Knee pain can occur from several anatomical structures that can be injured or inflamed. Understanding the anatomy, listening to the history of the problem from the patient, performing a comprehensive examination of the knee structures and function, and reviewing proper imaging of the knee (x-rays, MRIs) will help lead to the correct diagnosis. In some cases, blood examination is a key part of the evaluation of some inflammatory conditions. Certain conditions require drawing fluid from the knee (a joint aspiration) to help provide the correct diagnosis, such as in the case of infections or gout.
Tendonitis occurs at the end of a muscle where it connects to a bone when it becomes acutely inflamed. This causes pain in the area of the tendon insertion when the muscle is being used. In the knee, there are many locations where muscles are connecting from the quadriceps muscles, the hamstring muscles, and the calf muscles that can cause knee pain when walking, running, rising and sitting, and stair climbing.
Tendinosis occurs when the tendon has been chronically inflamed and the fibers of the tendon develop micro-tears and swelling in them.
Tendon rupture is when a tendon tears acutely. The rupture can be complete or partial. In the knee, the quadriceps tendon is one of the more common tendon ruptures. In a complete tear, this causes an inability to extend the knee or walk without the leg giving out and requires surgical repair. There is also associated bleeding in the joint that can cause swelling and pain. Partial tears can be managed sometimes without surgery using braces to protect the tendon and can be augmented to heal using biologic injections.
Bursas are anatomic cushions at tendon insertions that can become inflamed and cause knee paint at their locations.
Ligaments connect bones to bones in the knee and act as static stabilizers that can be injured, stretched, or torn. The four main ligaments in the knee are the ACL, PCL, MCL, LCL. When these ligaments are injured, the stability of the knee is compromised and can cause pain and swelling.
- ACL tears are often repaired by replacing the ligament with another ligament or similar tissue from the patient or a donor patient.
- Complete PCL tears in young active patients are often repaired.
- MCL tears are commonly incomplete tears and can heal with bracing and protection without surgery. Some complete tears require surgical repair.
Medial and Lateral Meniscus cartilage injuries can cause pain when they are torn in small or large areas. These cartilaginous shock absorbers are critical in the transfer of load across the knee and protection of the surface cartilage on the ends of bones. A torn meniscus is a common meniscus cartelage injury. These tears can include both parital meniscus tears and full meniscus tears.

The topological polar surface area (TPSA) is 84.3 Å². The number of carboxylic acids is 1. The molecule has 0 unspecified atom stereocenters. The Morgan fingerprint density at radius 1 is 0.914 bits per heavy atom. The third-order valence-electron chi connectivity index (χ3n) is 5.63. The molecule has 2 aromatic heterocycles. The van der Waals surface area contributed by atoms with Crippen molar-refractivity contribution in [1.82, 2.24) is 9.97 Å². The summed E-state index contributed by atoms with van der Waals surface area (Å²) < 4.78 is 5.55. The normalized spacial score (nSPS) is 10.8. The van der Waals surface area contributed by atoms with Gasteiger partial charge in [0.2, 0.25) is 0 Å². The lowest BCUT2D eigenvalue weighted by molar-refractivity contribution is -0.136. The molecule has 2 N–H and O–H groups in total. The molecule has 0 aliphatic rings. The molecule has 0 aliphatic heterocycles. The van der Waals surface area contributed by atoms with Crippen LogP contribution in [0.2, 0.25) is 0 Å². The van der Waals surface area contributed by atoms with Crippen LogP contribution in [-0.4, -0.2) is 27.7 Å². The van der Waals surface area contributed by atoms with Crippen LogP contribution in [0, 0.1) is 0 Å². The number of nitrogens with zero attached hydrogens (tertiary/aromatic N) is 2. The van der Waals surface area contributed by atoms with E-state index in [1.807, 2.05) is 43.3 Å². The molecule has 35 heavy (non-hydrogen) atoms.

Articular Surface Cartilage Damage
Articular surface cartilage damage from trauma, arthritis, infection, and osteonecrosis can cause pain, swelling, loss of motion, and deformity of the knee.
Arthritis is the general term for joint inflammation. Arthritis usually causes pain, swelling, stiffness, loss of motion and reduction in activity level when it occurs in the knee. Treatment depends on the type of arthritis each person presents with. This can be the result of many disease processes in the knee, which include:
- Osteoarthritis (degenerative cartilage wear-down condition)
- Rheumatoid arthritis (inflammatory cartilage destructive disease)
- Psoriatic arthritis (inflammatory cartilage destructive disease)
- Gout (crystalline deposit disease from uric acid levels that are elevated)
- Infections (bacterial, viral, fungal, Lyme Disease)
Osteonecrosis means “bone death”. The bone cells die due to blood flow reduction, lack of oxygen to the cells, and the bone begins to cause pain. This can occur in any bone, but it is commonly seen in the knee and hip joints. It is most often associated with steroid use, alcohol use, sickle cell disease, and it can occur spontaneously. It is commonly seen on the end of the femur and more often on the inner side (medial side).
As osteonecrosis advances and the underlying bone dies, the surface coating on the knee joint called the cartilage can eventually collapse down into the underlying bone causing more pain and disability requiring joint replacement.
Synovitis is a condition inside the knee joint when the lining tissues become inflamed. The inner lining of the knee joint is called the synovium. A variety of conditions can activate this lining to become more active in producing synovial fluid, which is the lubricating fluid of the knee joint. With chronic activation, this lining can become swollen and thick and chronically produce too much joint fluid, creating knee pain and loss of motion from the fluid pressure.